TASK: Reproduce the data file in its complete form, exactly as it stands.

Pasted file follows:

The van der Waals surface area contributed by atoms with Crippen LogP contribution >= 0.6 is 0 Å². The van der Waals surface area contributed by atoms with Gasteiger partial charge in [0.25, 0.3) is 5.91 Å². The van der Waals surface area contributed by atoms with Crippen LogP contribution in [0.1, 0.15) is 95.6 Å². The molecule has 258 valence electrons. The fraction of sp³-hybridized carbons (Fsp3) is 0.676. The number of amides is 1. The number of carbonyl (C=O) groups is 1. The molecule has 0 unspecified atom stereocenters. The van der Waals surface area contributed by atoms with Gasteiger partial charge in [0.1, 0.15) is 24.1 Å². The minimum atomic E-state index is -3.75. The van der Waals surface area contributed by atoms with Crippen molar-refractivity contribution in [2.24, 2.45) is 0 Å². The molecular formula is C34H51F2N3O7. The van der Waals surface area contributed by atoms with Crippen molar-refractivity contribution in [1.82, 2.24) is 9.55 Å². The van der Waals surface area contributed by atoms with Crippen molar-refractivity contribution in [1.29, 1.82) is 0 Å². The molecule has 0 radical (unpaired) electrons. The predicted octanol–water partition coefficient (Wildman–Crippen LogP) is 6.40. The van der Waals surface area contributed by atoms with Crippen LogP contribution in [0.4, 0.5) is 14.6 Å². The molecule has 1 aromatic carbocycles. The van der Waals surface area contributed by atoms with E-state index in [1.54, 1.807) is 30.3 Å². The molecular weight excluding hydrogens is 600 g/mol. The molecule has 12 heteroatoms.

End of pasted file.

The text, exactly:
The van der Waals surface area contributed by atoms with Crippen LogP contribution >= 0.6 is 0 Å². The van der Waals surface area contributed by atoms with Gasteiger partial charge in [0.25, 0.3) is 5.91 Å². The van der Waals surface area contributed by atoms with Crippen LogP contribution in [0.1, 0.15) is 95.6 Å². The molecule has 258 valence electrons. The fraction of sp³-hybridized carbons (Fsp3) is 0.676. The number of amides is 1. The number of carbonyl (C=O) groups is 1. The molecule has 0 unspecified atom stereocenters. The van der Waals surface area contributed by atoms with Gasteiger partial charge in [0.1, 0.15) is 24.1 Å². The minimum atomic E-state index is -3.75. The van der Waals surface area contributed by atoms with Crippen molar-refractivity contribution in [2.24, 2.45) is 0 Å². The molecular formula is C34H51F2N3O7. The van der Waals surface area contributed by atoms with Crippen molar-refractivity contribution in [1.82, 2.24) is 9.55 Å². The van der Waals surface area contributed by atoms with Crippen molar-refractivity contribution in [1.29, 1.82) is 0 Å². The molecule has 0 radical (unpaired) electrons. The predicted octanol–water partition coefficient (Wildman–Crippen LogP) is 6.40. The van der Waals surface area contributed by atoms with Crippen LogP contribution in [0.4, 0.5) is 14.6 Å². The molecule has 1 aromatic carbocycles. The van der Waals surface area contributed by atoms with E-state index in [1.54, 1.807) is 30.3 Å². The molecular weight excluding hydrogens is 600 g/mol. The molecule has 12 heteroatoms.